The Snapdragon 855 was fully revealed yesterday, but rumors that Qualcomm was holding back something even more powerful were just confirmed during a keynote presentation at the company’s tech summit event here in Hawaii. Snapdragon 8cx is its name, and it’s not the superpowered heart of your next smartphone - but it could be in your next laptop.
Core to the 8cx is Snapdragon on Windows, a multi-year initiative between Microsoft and Qualcomm to optimize Windows for ARM processors. While the first round of products wasn’t especially well-reviewed, it doesn’t seem like that partnership is slowing down. Snapdragon 8cx is the first product born of an independent effort at Qualcomm to produce a laptop chip, as opposed to a repurposed mobile platform, to take on Intel in the ultraportable space. Read More
Qualcomm described its new flagship Snapdragon 855 processor in detail today at the company’s annual tech summit event in Hawaii, and we’ve got the goods for you here. Below, you’ll find a table of basic processor specifications. Read More
Qualcomm announced the Snapdragon 855 processor in Maui this morning as part of its annual tech summit event. No details about the chip have yet been revealed (other than it's faster and better than the last chip, which duh), but we expect that will change tomorrow, given the day’s keynote will have the 855 as its focus. What we do know is that the 855 will probably power the bulk of next year’s high-end smartphones (because what else would?). Read More
5G is coming - at least to America. For all the very-understandable skepticism, it’s clear now that the US’s big four wireless carriers are deeply committed to launching 5G, and they’re in a network arms race to be the first to deliver on the promise of the next generation cellular technology. And it could make buying your next phone a lot more annoying.
If you can remember way back to the dark days of 2011 and 2012, when 4G (commonly known in the US as LTE) was just getting its start, something happened on US carriers. And that something was, by and large, very bad. Read More
Last year, the FTC filed suit against Qualcomm for its patent licensing, alleging that the company wasn't giving competitors fair terms for standards-essential patents owned by the company. In what will likely prove to be a benefit to companies and consumers alike, yesterday the judge in the suit granted a motion for partial summary judgment, requiring that Qualcomm license those standards-essential patents to other chipset manufacturers under reasonable terms. Read More
It's definitely hard to keep up with all the different quick charging technologies. Most flagships use Qualcomm Quick Charge, some (like the Pixels) use USB-PD, and a few others use custom tech like OnePlus Dash Charge. Qualcomm Quick Charge 4 is over a year old at this point, but for one reason or another, most devices have stuck with QC 3.0. Read More
5G is coming soon, but if you still have no idea what it is, or why it matters, then you're not alone. It isn't easy to gain a clear understanding of the subject — most explanations on the net end up being half vague marketing jargon and half complex technical details. That's why we're adding a new entry to our layman's guide to 5G in anticipation of the first 5G smartphones and networks in 2019.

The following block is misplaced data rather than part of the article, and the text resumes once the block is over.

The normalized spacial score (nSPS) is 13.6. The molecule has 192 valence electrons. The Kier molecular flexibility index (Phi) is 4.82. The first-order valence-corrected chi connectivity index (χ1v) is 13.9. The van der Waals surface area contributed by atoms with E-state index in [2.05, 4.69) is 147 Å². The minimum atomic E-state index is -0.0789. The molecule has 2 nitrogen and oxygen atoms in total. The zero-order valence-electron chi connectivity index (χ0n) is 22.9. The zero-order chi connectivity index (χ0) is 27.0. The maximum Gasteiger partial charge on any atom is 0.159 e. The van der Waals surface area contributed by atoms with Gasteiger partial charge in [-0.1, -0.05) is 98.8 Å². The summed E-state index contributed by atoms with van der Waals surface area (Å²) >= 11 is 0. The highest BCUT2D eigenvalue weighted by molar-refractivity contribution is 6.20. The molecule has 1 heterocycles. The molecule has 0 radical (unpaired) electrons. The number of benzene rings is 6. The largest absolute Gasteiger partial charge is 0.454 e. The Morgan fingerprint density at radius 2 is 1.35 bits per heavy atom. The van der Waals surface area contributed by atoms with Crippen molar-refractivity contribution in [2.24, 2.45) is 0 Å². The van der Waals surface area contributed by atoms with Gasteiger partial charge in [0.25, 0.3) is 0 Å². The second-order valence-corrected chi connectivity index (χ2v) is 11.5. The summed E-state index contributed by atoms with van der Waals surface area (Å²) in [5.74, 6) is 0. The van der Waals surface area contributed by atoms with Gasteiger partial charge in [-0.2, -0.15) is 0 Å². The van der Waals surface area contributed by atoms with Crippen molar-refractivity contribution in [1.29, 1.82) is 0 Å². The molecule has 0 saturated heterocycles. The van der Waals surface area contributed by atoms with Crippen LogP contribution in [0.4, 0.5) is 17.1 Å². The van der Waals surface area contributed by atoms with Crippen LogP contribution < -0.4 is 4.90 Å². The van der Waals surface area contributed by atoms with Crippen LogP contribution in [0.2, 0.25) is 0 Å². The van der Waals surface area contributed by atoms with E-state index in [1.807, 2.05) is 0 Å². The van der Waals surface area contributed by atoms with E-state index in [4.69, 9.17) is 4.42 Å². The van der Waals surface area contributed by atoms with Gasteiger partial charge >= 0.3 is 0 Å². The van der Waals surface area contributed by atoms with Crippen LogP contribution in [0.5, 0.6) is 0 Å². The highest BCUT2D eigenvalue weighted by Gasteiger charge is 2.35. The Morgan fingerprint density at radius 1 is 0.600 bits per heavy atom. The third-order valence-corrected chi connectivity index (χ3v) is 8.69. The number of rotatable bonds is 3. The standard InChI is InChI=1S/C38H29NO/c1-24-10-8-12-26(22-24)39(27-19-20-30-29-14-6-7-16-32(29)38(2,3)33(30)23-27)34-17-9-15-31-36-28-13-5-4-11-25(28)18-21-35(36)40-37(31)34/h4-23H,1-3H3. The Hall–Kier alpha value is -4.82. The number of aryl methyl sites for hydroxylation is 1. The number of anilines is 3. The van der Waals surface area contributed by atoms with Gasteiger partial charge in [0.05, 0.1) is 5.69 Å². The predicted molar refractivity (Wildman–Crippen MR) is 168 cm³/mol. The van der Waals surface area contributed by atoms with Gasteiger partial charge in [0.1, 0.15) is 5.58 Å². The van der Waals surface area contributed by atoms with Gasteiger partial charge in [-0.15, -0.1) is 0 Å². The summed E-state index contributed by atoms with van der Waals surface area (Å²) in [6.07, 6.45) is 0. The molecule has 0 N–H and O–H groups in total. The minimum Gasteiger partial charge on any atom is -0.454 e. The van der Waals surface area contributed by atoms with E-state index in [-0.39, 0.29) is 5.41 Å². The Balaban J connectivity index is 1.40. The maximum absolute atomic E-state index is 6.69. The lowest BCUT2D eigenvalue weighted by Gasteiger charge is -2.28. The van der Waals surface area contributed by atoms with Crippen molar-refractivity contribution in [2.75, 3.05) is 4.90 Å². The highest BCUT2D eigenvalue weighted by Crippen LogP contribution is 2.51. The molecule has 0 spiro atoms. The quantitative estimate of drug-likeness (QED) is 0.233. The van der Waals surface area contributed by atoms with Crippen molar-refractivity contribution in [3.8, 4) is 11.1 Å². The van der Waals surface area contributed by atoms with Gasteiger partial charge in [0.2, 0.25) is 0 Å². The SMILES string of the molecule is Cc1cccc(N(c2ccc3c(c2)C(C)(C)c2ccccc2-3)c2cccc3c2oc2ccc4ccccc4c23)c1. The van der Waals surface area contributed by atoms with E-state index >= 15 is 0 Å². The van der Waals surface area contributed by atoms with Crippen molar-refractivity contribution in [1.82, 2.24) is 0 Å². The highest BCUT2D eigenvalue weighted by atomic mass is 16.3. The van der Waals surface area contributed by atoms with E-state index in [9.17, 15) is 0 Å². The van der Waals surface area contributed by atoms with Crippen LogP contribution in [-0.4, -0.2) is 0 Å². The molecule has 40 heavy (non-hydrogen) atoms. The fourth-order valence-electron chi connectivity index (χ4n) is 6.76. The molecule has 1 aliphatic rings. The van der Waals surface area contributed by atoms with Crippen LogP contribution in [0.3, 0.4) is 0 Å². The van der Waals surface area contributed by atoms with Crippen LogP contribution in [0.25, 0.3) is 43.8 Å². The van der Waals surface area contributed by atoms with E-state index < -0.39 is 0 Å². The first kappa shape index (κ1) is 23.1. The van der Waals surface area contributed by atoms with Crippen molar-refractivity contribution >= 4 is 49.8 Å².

Of course, Keegan Michael Key's recent verbal explainer on the subject covers a fair amount on the topic — "It's one better than 4G, and it's two better than 3G" — but in case you want a bit more detail, we'll attempt to set out what you can expect from this new era of wireless, in the clearest terms possible. Read More
Qualcomm waited over a year to deliver a successor to the Snapdragon 660, a well-received mid-range chipset launched in 2017 that ended up gracing a lengthy list of devices including the Samsung Galaxy A9 (2018), Asus ZenFone 4, and Nokia 7 Plus. The Snapdragon 670 arrived in August, promising enhanced AI performance and the usual performance improvements. Fast forward just a few months and Qualcomm has now doubled up, launching the Snapdragon 675 at its 4G/5G Summit in Hong Kong. The aim? A chipset optimized for mobile gaming. Read More
5G is coming. That's a line you've no doubt read countless times by now. But just as it begins to ring false (like a wireless tech version of The Boy Who Cried Wolf), it's also more accurate than ever. In July, Qualcomm revealed new antenna for mmWave spectrum — the finnicky, high-frequency stuff that's crucial to 5G. These antenna modules were actually small enough for practical use in smartphones, a major milestone. Today at its 4G/5G Summit in Hong Kong, the chipset maker announced that it shrunk a version of those antenna modules by 25 percent, and that consumers can expect to see them in action in commercial 5G devices in early 2019. Read More
It's been two and a half years since Qualcomm revealed its first dedicated wearable chipset, Wear 2100, and, in that time, there's been no major update. This has led to some doubt regarding the chipmaker's interest in the market — a crucial element for Wear OS' continued existence, considering Qualcomm powers 80 percent of Android smartwatches out there now. The San Diego chipset giant asserted its continued intention to dominate the Wear OS market today, however, with the reveal of Wear 3100 — and the subtext of the announcement has indications for the industry at large. Read More